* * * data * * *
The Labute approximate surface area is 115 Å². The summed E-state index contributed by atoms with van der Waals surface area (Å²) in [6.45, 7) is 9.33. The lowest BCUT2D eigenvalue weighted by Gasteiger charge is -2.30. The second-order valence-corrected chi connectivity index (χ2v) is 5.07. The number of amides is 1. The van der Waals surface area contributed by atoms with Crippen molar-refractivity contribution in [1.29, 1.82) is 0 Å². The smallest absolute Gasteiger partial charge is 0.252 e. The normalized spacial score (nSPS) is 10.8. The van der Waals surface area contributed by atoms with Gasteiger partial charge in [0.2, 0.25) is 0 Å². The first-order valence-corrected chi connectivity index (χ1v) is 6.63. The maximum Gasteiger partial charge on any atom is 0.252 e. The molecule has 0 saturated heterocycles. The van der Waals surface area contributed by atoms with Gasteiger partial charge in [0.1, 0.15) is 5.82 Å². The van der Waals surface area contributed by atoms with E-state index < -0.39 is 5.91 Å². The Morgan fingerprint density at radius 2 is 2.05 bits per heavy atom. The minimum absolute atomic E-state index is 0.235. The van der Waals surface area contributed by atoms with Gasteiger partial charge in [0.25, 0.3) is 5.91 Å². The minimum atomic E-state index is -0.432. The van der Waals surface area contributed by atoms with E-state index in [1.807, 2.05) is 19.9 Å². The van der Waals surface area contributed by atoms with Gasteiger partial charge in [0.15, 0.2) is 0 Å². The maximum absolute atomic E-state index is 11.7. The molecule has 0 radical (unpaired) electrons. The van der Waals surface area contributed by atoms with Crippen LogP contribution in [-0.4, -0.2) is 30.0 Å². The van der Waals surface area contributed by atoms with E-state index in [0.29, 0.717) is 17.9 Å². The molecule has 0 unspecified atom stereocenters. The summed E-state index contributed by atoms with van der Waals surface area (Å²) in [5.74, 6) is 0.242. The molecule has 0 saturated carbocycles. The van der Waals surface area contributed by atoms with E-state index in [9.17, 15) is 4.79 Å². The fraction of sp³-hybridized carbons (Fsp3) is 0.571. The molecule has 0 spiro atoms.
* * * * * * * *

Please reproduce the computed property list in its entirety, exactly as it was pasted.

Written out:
The Labute approximate surface area is 115 Å². The summed E-state index contributed by atoms with van der Waals surface area (Å²) in [6.45, 7) is 9.33. The lowest BCUT2D eigenvalue weighted by Gasteiger charge is -2.30. The second-order valence-corrected chi connectivity index (χ2v) is 5.07. The number of amides is 1. The van der Waals surface area contributed by atoms with Crippen molar-refractivity contribution in [1.29, 1.82) is 0 Å². The smallest absolute Gasteiger partial charge is 0.252 e. The normalized spacial score (nSPS) is 10.8. The van der Waals surface area contributed by atoms with Gasteiger partial charge in [0.2, 0.25) is 0 Å². The first-order valence-corrected chi connectivity index (χ1v) is 6.63. The maximum Gasteiger partial charge on any atom is 0.252 e. The molecule has 0 saturated heterocycles. The van der Waals surface area contributed by atoms with Gasteiger partial charge in [0.1, 0.15) is 5.82 Å². The van der Waals surface area contributed by atoms with E-state index < -0.39 is 5.91 Å². The Morgan fingerprint density at radius 2 is 2.05 bits per heavy atom. The minimum absolute atomic E-state index is 0.235. The van der Waals surface area contributed by atoms with Gasteiger partial charge in [0.25, 0.3) is 5.91 Å². The minimum atomic E-state index is -0.432. The van der Waals surface area contributed by atoms with E-state index in [1.807, 2.05) is 19.9 Å². The van der Waals surface area contributed by atoms with Gasteiger partial charge in [0.15, 0.2) is 0 Å². The maximum absolute atomic E-state index is 11.7. The molecule has 0 radical (unpaired) electrons. The van der Waals surface area contributed by atoms with Crippen LogP contribution in [-0.4, -0.2) is 30.0 Å². The van der Waals surface area contributed by atoms with E-state index in [0.29, 0.717) is 17.9 Å². The molecule has 0 unspecified atom stereocenters. The summed E-state index contributed by atoms with van der Waals surface area (Å²) in [5.74, 6) is 0.242. The molecule has 0 saturated carbocycles. The van der Waals surface area contributed by atoms with E-state index in [9.17, 15) is 4.79 Å². The fraction of sp³-hybridized carbons (Fsp3) is 0.571. The molecule has 0 spiro atoms.